A new FA campaign has launched with the hope of raising girls participation in football. 

The #LetGirlsPlay objective is to ensure girls have the same opportunities to play football in schools and clubs by 2024 as boys do.

By 2002, Football had become the top participation sport for women and girls in England and the profile of the women’s game was further boosted by the hosting of major tournaments in 2005 and 2012. 

England’s Lionesses achievement in reaching one European Final and two World Cup quarter finals, and the launching of The FA Women’s Super League have also been inspirational moments in the FA deciding to push #LetGirlsPlay.

Nevaeh Nall, 12, plays for Rotherham United Whitehill girls Under 14s and , alongside her mother Donna, has spoken about her influences into the sport and her remarkable ongoing journey to success:

“I first started playing football when I was forced to by my brother, I then realised how much fun it was and wished to keep playing more and more.”

While pursuing opportunities to play the sport, Nevaeh joined local team Rotherham United Whitehill Girls and really started showcasing her ability.  Last season she scored 39 goals in nine games.

Her standout performances didn’t go unnoticed and Nevaeh was soon selected by The FA Girls’ England Talent pathway, a scheme which identifies and prepares talented young players with the potential to become a senior Lioness.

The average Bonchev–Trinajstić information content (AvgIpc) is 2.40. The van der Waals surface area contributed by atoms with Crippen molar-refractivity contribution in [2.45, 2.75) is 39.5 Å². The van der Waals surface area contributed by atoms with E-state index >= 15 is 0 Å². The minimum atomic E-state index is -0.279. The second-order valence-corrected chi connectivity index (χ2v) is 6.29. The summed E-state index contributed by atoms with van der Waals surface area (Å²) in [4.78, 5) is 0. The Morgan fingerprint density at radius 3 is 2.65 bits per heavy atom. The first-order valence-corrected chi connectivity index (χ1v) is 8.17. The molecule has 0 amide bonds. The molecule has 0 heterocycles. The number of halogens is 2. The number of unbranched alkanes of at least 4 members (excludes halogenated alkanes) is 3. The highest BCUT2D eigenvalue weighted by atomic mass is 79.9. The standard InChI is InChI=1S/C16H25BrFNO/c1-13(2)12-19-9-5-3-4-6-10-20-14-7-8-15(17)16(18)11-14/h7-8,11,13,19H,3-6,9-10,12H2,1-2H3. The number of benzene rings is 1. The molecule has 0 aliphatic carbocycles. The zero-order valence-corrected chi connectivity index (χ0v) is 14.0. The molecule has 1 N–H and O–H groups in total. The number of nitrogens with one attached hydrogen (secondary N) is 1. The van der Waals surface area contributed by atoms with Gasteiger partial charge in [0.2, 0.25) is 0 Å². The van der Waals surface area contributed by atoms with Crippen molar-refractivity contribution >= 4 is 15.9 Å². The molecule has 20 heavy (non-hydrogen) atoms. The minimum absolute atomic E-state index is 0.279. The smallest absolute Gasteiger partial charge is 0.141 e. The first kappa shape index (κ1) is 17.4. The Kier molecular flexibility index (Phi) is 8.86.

Nevaeh has also been selected to represent her county, playing with the boys for Yorkshire in a competition being held in Barcelona:

“Next year I am going to Barcelona to play against other counties from all over the UK, playing for my county of Yorkshire. 

“I am excited because my friend Gabby, who I play with in Rotherham, has also been selected and we are the only two girls in the team.”

When asked if her friends at school play football, Nevaeh replied:

“Sometimes it is hard to encourage my friends to play because they think that boys are better than girls. 

When I get teased by boys who say I can’t play, I always get involved with them and out skill them!”

Nevaeh and her favourite Rotherham player, Freddie Ladapo. Image Credit: Nevaeh’s mum, Donna.

The captain of Rotherham United Women’s team, Helen Lynskey, 33, spoke approvingly of the FA’s #LetGirlsPlay movement:

“The FA need to do more but they are taking steps in the right direction, the #LetGirlsPlay campaign is a brilliant example of a good initiative they are pushing.

“When I was growing up there simply weren’t any opportunities to get involved in the sport at all.

“I was kicked out of the boys team aged 11 which hurt, so my dad, recognising it wasn’t fair, then decided to create a girls team, Rotherham Town. We then went on to win the league the next 5 years.”

Pictured: Helen Lynskey.
Image credit: Rotherham United Women’s FC.

Helen, a former striker who now plays in defence, is the current joint top scorer of Rotherham United Women’s team with five goals in ten games so far this season. The Rotherham Women’s team are currently second in their division.

Had Helen not had the support of her father and natural talent, perhaps she wouldn’t have made it as a footballer and had the career she has because of the lack of opportunities available to her. 

In contrast, Nevaeh has blossomed from FA led initiatives, broken stereotypes and proved her outstanding qualities as a footballer, highlighting the importance of the #LetGirlsPlay movement.